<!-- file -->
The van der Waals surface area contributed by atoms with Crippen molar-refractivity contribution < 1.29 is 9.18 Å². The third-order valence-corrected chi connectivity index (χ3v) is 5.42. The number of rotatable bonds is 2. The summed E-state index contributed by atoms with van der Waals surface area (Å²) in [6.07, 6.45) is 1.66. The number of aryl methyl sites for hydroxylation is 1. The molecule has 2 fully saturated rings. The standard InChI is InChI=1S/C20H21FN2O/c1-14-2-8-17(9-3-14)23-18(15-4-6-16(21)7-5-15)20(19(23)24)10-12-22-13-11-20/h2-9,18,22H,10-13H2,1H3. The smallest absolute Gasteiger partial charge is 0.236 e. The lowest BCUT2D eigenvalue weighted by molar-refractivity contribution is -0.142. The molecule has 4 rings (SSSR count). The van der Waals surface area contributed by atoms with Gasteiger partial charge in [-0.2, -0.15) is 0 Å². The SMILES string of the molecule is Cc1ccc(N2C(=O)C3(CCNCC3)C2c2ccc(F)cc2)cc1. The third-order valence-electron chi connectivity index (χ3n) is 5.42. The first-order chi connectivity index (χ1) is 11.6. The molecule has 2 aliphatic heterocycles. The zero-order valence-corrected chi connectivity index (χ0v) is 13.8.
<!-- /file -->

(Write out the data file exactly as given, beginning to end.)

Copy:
The van der Waals surface area contributed by atoms with Crippen molar-refractivity contribution < 1.29 is 9.18 Å². The third-order valence-corrected chi connectivity index (χ3v) is 5.42. The number of rotatable bonds is 2. The summed E-state index contributed by atoms with van der Waals surface area (Å²) in [6.07, 6.45) is 1.66. The number of aryl methyl sites for hydroxylation is 1. The molecule has 2 fully saturated rings. The standard InChI is InChI=1S/C20H21FN2O/c1-14-2-8-17(9-3-14)23-18(15-4-6-16(21)7-5-15)20(19(23)24)10-12-22-13-11-20/h2-9,18,22H,10-13H2,1H3. The smallest absolute Gasteiger partial charge is 0.236 e. The lowest BCUT2D eigenvalue weighted by molar-refractivity contribution is -0.142. The molecule has 4 rings (SSSR count). The van der Waals surface area contributed by atoms with Gasteiger partial charge in [-0.2, -0.15) is 0 Å². The SMILES string of the molecule is Cc1ccc(N2C(=O)C3(CCNCC3)C2c2ccc(F)cc2)cc1. The third-order valence-electron chi connectivity index (χ3n) is 5.42. The first-order chi connectivity index (χ1) is 11.6. The molecule has 2 aliphatic heterocycles. The zero-order valence-corrected chi connectivity index (χ0v) is 13.8.